Our Suicide Prevention Myths—Doing What Works

Nearly everything we claim to be doing for mental health is useless.

Posted Oct 15, 2018

Recently, I have written about our strange mental health paradox: our simultaneously increasing suicide rate and radically accelerated medical treatments for addiction.

Research psychologists Jim Coyne and Joan Cook have provided a list of our missteps and erroneous beliefs in this area: 

I. Unhelpful Efforts

1. Marches, vigils and memorials don’t decrease suicide. 

Dr. Stan Kutcher, an expert in mental health research and policy, whose work has been conducted in over 20 countries, agrees. “I have never seen any evidence for this or any similar interventions that they lessen suicide rates. . . .”

2. Anti-stigma campaigns, which encourage people to seek treatment for depression, have no measurable impact on suicide.

“Despite extensive education targeted to the public to improve awareness of depression and suicide and combat the associated stigma, no study has demonstrated that this helps increase care seeking or decrease suicidal behavior. . . .”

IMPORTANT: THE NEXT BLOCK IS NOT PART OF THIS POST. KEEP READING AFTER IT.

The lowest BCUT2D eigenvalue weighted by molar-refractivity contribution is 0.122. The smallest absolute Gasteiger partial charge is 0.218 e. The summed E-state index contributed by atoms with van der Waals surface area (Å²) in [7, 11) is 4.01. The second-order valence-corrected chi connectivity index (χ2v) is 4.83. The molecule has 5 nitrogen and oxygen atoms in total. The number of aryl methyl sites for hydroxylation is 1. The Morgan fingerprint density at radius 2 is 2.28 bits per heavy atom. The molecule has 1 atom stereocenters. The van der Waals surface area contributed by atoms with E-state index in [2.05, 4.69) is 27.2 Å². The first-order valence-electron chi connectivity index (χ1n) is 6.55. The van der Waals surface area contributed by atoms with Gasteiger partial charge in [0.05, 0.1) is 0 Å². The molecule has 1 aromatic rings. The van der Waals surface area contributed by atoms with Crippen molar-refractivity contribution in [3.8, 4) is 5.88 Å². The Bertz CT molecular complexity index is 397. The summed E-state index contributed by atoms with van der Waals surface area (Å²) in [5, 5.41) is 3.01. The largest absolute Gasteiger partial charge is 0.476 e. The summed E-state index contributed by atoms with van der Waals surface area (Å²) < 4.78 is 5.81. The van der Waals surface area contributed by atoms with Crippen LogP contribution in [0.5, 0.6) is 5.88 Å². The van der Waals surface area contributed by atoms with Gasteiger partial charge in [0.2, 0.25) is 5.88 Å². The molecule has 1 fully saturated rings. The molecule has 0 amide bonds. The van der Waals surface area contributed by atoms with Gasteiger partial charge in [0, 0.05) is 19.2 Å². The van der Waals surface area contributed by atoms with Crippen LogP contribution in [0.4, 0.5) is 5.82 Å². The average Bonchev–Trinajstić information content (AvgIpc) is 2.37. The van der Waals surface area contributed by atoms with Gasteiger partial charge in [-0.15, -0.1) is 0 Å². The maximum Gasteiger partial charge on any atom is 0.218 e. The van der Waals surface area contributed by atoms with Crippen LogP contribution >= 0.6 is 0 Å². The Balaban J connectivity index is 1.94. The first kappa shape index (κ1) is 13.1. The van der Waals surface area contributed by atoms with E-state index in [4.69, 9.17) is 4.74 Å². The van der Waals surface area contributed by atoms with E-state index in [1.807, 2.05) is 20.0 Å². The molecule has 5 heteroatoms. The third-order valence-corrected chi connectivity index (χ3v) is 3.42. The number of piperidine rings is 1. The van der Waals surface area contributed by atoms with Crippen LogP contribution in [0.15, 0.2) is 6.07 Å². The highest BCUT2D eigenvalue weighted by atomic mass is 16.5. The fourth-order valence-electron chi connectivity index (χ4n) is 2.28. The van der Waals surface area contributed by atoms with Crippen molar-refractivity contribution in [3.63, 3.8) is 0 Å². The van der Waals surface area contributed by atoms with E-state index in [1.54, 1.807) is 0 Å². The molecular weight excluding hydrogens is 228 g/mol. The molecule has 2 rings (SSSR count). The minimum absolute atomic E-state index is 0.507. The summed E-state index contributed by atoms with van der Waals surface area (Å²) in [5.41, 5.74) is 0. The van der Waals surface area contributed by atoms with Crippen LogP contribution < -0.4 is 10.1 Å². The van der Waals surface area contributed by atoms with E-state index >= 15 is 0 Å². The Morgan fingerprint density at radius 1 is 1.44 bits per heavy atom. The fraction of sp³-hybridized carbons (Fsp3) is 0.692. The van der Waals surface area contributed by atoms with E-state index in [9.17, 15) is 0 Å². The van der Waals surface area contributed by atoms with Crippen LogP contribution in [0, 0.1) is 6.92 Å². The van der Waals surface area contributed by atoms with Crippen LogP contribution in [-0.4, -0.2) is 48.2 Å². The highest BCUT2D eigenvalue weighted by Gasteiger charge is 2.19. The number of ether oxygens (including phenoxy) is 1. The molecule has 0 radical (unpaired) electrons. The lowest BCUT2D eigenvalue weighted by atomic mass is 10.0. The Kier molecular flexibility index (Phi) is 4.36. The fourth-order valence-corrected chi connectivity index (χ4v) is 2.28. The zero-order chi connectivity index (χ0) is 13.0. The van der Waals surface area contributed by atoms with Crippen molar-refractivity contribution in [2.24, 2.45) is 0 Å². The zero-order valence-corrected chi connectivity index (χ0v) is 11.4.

3. The most targeted populations are not necessarily the highest risk populations.

“Suicides among teens are particularly tragic, but relatively speaking, this is not a high-risk group... Native Americans have high rates of suicide and also low accessibility of acceptable, culturally appropriate services. We need to focus on these high risk groups.” 

4. Screening for depression and suicidal ideation in primary care or general medical clinics does not improve outcomes.

In fact, screening can be counterproductive by producing referrals for low-risk people, making it harder for those who need immediate care to get help.

II. Effective Steps

1. Screening high-risk groups; for example, following up with those who have recently attempted suicide. 

2. Means reduction, meaning removing guns and other modus operandi from at-risk people.

(The following are from the CDC’s website)

3. Strengthen economic supports by strengthening household financial security Ÿand stable housing options.

4. Promote connectedness through peer and community engagement activities.

5. Teach coping and problem-solving skills, including social-emotional management and parenting skills and family relationship programs.

Of course, these effective means for preventing suicide require systematic social, community, and government action, rather than emotionally appealing, quicksilver media efforts and rhetoric.